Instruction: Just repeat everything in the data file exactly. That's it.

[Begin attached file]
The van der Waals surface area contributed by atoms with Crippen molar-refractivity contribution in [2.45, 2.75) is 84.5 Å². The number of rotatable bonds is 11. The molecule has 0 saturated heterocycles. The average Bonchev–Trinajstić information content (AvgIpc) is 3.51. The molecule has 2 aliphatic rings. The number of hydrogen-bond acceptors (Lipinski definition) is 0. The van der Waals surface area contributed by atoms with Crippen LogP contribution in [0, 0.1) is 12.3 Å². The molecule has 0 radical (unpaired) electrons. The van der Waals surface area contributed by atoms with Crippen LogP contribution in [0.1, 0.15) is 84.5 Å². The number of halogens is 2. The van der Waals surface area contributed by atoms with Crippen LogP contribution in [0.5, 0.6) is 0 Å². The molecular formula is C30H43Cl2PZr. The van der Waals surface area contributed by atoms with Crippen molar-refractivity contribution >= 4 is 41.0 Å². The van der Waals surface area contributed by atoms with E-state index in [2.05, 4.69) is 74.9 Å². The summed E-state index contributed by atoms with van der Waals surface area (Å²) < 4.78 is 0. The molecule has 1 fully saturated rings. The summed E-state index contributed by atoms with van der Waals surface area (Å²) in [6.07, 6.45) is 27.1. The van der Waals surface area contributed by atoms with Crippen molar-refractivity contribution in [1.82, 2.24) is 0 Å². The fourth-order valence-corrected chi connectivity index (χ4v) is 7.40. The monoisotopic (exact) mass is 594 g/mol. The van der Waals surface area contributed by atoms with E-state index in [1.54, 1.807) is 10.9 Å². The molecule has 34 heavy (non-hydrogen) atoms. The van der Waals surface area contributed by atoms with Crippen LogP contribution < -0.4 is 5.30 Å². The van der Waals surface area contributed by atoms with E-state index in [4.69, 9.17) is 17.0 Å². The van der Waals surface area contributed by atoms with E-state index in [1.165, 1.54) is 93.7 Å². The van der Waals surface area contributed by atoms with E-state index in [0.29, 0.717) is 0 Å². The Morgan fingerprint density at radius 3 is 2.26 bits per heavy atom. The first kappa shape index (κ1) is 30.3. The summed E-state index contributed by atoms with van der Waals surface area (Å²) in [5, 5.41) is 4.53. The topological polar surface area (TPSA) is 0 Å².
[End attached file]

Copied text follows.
The van der Waals surface area contributed by atoms with Crippen molar-refractivity contribution in [2.45, 2.75) is 84.5 Å². The number of rotatable bonds is 11. The molecule has 0 saturated heterocycles. The average Bonchev–Trinajstić information content (AvgIpc) is 3.51. The molecule has 2 aliphatic rings. The number of hydrogen-bond acceptors (Lipinski definition) is 0. The van der Waals surface area contributed by atoms with Crippen LogP contribution in [0, 0.1) is 12.3 Å². The molecule has 0 radical (unpaired) electrons. The van der Waals surface area contributed by atoms with Crippen LogP contribution in [0.1, 0.15) is 84.5 Å². The number of halogens is 2. The van der Waals surface area contributed by atoms with Crippen LogP contribution in [0.5, 0.6) is 0 Å². The molecular formula is C30H43Cl2PZr. The van der Waals surface area contributed by atoms with Crippen molar-refractivity contribution >= 4 is 41.0 Å². The van der Waals surface area contributed by atoms with E-state index in [2.05, 4.69) is 74.9 Å². The summed E-state index contributed by atoms with van der Waals surface area (Å²) < 4.78 is 0. The molecule has 1 fully saturated rings. The summed E-state index contributed by atoms with van der Waals surface area (Å²) in [6.07, 6.45) is 27.1. The van der Waals surface area contributed by atoms with Crippen molar-refractivity contribution in [1.82, 2.24) is 0 Å². The fourth-order valence-corrected chi connectivity index (χ4v) is 7.40. The monoisotopic (exact) mass is 594 g/mol. The van der Waals surface area contributed by atoms with E-state index in [1.54, 1.807) is 10.9 Å². The molecule has 34 heavy (non-hydrogen) atoms. The van der Waals surface area contributed by atoms with Crippen LogP contribution < -0.4 is 5.30 Å². The van der Waals surface area contributed by atoms with E-state index in [4.69, 9.17) is 17.0 Å². The van der Waals surface area contributed by atoms with E-state index in [1.165, 1.54) is 93.7 Å². The van der Waals surface area contributed by atoms with E-state index in [0.29, 0.717) is 0 Å². The Morgan fingerprint density at radius 3 is 2.26 bits per heavy atom. The first kappa shape index (κ1) is 30.3. The summed E-state index contributed by atoms with van der Waals surface area (Å²) in [5, 5.41) is 4.53. The topological polar surface area (TPSA) is 0 Å².